Here are the assumptions. There are more people who want to be artists than there are artists, there are more people actively painting, sculpting and drawing than there are people making a living off of painting, sculpting, and drawing. The people who are making a living painting, sculpting and drawing probably have some talent, exceptional practice, exceptional training, and exceptional circumstances. For those of us who do not have these exceptional things, our greatest need is intentional practice. Thankfully there are now several online options for helping with this, but for my part, in this series of posts, I am going to mention some things that I practice to move my abilities forward. First, a caveat for the young.
Choosing not to attend a dedicated art school when you want to be an artist is a mistake. The reasons for this are simple. To become a successful artist you need several thousands of hours of practice, you need knowledge and you need networking. In my experience, the artist with those three benefits tends to do better in the marketplace. A decent school or atelier can provide the start you need. Obviously, there are always exceptions, but the exceptions have usually traveled a tougher road and they are almost alway's extremely self-motivated and disciplined.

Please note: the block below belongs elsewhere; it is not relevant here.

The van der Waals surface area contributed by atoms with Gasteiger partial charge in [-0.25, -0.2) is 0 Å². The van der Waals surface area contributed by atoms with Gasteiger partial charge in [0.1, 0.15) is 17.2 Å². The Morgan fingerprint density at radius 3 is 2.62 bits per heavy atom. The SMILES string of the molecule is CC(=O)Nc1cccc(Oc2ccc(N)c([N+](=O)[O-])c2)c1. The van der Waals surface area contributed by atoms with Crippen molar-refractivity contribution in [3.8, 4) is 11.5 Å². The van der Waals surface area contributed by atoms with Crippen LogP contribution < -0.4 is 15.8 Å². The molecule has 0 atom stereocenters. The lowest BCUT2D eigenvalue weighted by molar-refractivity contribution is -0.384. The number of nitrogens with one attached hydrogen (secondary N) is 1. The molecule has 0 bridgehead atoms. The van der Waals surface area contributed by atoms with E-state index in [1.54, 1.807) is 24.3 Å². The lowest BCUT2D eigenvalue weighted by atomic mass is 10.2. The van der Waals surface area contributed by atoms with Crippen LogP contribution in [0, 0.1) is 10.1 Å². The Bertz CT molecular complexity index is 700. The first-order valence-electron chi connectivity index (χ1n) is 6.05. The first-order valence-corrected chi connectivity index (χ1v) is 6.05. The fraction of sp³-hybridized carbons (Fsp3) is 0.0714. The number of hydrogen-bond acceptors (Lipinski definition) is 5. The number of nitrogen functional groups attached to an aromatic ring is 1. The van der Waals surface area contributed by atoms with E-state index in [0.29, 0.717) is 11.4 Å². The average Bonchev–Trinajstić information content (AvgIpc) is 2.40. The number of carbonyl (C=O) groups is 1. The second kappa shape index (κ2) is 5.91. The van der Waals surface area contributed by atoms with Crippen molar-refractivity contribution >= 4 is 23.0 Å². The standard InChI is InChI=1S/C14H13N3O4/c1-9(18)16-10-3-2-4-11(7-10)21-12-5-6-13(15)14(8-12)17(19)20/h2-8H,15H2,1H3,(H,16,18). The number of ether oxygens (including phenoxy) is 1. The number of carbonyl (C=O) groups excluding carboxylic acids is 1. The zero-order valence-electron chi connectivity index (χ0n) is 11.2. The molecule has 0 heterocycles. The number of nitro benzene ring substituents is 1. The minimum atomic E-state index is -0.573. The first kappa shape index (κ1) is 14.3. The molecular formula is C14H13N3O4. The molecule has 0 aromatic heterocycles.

Practice #1: A Sketchbook
For 30 years I heard artists and art teachers refer to the benefits of regularly working through ideas and problems in a sketchbook. My lazy brain would reason that if I were going to take the time to work on a piece of art, it needed to be art that could be finished and potentially sold. My lazy brain is stupid. I've spent many more hours sketching this year than painting. I won't go into all that I have been learning but I can tell you I am mourning the loss of the last thirty years.
At present, my goal is to do 20 to 100 figures a day in either pencil, ink or ballpoint. If this is new to you check out this Steve Houston videos or his book first. I saw pretty decent improvement after just a week of doing this.